Today, in Crawford v. Marion County Voting Board, a divided panel of the U.S. Court of Appeals for the Seventh Circuit rejected a constitutional challenge to Indiana's new photo ID requirement for voting. Writing for himself and Judge Diane Sykes, Judge Richard Posner held that the photo ID requirment did not impose an undue burden on the right to vote, even though the law would deter some individuals from voting, and even assuming that the law would have disproportionate effects on voters of one party.
In ananlyzing the statute, Posner rejected strict scrutiny, observing:
The Indiana law is not like a poll tax, where on one side is the right to vote and on the other side the state's interest in defraying the cost of elections or in limiting the franchise to people who really care about voting or in excluding poor people or in discouraging people who are black. The purpose of the Indiana law is to reduce voting fraud, and voting fraud impairs the right of legitimate voters to vote by diluting their votes — dilution being recognized to be an impairment of the right to vote.According to the majority, the law represents a reasonable regulation designed to balance the right to vote with the state's interest in reducing the likelihood of voter fraud.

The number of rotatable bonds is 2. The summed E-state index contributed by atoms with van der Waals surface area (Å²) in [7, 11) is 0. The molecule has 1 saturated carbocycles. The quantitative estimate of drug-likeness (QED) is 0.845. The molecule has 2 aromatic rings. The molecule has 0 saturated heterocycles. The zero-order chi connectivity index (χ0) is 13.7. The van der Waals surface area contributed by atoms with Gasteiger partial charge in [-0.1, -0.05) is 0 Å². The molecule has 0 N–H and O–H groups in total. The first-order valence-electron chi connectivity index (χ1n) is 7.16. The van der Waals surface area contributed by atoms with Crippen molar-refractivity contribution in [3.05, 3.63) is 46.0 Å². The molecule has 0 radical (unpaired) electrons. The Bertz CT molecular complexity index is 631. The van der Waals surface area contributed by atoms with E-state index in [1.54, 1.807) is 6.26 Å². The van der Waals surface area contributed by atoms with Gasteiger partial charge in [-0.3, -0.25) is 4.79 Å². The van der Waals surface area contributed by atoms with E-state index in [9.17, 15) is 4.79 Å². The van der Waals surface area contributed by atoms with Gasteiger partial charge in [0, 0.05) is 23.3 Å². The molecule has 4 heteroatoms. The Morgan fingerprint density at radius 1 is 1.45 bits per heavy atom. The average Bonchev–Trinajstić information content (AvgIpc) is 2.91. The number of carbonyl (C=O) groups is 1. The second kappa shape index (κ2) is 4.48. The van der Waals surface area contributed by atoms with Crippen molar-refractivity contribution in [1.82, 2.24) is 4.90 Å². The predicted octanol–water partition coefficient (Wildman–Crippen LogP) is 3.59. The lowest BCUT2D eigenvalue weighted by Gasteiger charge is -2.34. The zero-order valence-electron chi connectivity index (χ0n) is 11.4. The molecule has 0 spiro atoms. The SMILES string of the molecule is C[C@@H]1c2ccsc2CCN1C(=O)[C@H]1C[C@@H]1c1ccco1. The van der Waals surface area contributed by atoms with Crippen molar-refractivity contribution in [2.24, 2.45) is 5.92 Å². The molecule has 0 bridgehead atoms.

Judge Evans dissented:
Let's not beat around the bush: The Indiana voter photo ID law is a not-too-thinly-veiled attempt to discourage election-day turnout by certain folks believed to skew Democratic. We should subject this law to strict scrutiny—or at least, in the wake of Burdick v. Takushi, . . . something akin to "strict scrutiny light" — and strike it down as an undue burden on the fundamental right to vote.
UPDATE: I neglected to add that both opinions are short and worth reading in full. This was a high-powered panel addressing an important issue.
I've also fixed the link above, or try this one.